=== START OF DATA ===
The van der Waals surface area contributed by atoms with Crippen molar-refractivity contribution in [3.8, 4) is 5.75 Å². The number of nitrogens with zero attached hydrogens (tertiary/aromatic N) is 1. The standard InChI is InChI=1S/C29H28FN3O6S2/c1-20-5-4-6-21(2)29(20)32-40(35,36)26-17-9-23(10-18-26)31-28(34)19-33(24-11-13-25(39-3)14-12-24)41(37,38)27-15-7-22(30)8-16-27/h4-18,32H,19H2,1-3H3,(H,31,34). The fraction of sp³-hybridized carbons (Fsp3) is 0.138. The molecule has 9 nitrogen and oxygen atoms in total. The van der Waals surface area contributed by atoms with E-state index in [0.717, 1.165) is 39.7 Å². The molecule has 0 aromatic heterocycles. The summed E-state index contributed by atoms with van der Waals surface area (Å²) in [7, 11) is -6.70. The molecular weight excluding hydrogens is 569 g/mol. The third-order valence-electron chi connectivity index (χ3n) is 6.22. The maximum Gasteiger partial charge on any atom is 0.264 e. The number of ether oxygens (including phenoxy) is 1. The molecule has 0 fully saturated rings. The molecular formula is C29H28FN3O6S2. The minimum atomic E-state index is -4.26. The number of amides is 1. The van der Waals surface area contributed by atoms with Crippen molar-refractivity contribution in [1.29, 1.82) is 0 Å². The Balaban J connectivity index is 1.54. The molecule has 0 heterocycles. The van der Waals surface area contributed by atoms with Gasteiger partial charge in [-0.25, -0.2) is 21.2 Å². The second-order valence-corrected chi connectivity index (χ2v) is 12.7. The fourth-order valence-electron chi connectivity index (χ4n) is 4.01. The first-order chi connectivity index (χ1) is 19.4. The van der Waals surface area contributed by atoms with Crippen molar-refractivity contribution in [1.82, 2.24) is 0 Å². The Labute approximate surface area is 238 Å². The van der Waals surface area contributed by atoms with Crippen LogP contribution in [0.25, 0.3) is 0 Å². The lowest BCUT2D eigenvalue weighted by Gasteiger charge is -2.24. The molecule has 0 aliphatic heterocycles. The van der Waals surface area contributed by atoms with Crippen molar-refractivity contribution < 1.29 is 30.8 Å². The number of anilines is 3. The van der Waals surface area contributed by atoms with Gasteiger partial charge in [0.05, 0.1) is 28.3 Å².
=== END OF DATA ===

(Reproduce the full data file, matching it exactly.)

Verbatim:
The van der Waals surface area contributed by atoms with Crippen molar-refractivity contribution in [3.8, 4) is 5.75 Å². The number of nitrogens with zero attached hydrogens (tertiary/aromatic N) is 1. The standard InChI is InChI=1S/C29H28FN3O6S2/c1-20-5-4-6-21(2)29(20)32-40(35,36)26-17-9-23(10-18-26)31-28(34)19-33(24-11-13-25(39-3)14-12-24)41(37,38)27-15-7-22(30)8-16-27/h4-18,32H,19H2,1-3H3,(H,31,34). The fraction of sp³-hybridized carbons (Fsp3) is 0.138. The molecule has 9 nitrogen and oxygen atoms in total. The van der Waals surface area contributed by atoms with E-state index in [0.717, 1.165) is 39.7 Å². The molecule has 0 aromatic heterocycles. The summed E-state index contributed by atoms with van der Waals surface area (Å²) in [7, 11) is -6.70. The molecular weight excluding hydrogens is 569 g/mol. The third-order valence-electron chi connectivity index (χ3n) is 6.22. The maximum Gasteiger partial charge on any atom is 0.264 e. The number of ether oxygens (including phenoxy) is 1. The molecule has 0 fully saturated rings. The molecular formula is C29H28FN3O6S2. The minimum atomic E-state index is -4.26. The number of amides is 1. The van der Waals surface area contributed by atoms with Crippen molar-refractivity contribution in [1.29, 1.82) is 0 Å². The Balaban J connectivity index is 1.54. The molecule has 0 heterocycles. The van der Waals surface area contributed by atoms with Gasteiger partial charge in [-0.25, -0.2) is 21.2 Å². The second-order valence-corrected chi connectivity index (χ2v) is 12.7. The fourth-order valence-electron chi connectivity index (χ4n) is 4.01. The first-order chi connectivity index (χ1) is 19.4. The van der Waals surface area contributed by atoms with Crippen molar-refractivity contribution in [1.82, 2.24) is 0 Å². The Labute approximate surface area is 238 Å². The van der Waals surface area contributed by atoms with Crippen LogP contribution in [0.25, 0.3) is 0 Å². The lowest BCUT2D eigenvalue weighted by Gasteiger charge is -2.24. The molecule has 0 aliphatic heterocycles. The van der Waals surface area contributed by atoms with Crippen molar-refractivity contribution < 1.29 is 30.8 Å². The number of anilines is 3. The van der Waals surface area contributed by atoms with Gasteiger partial charge in [0.05, 0.1) is 28.3 Å².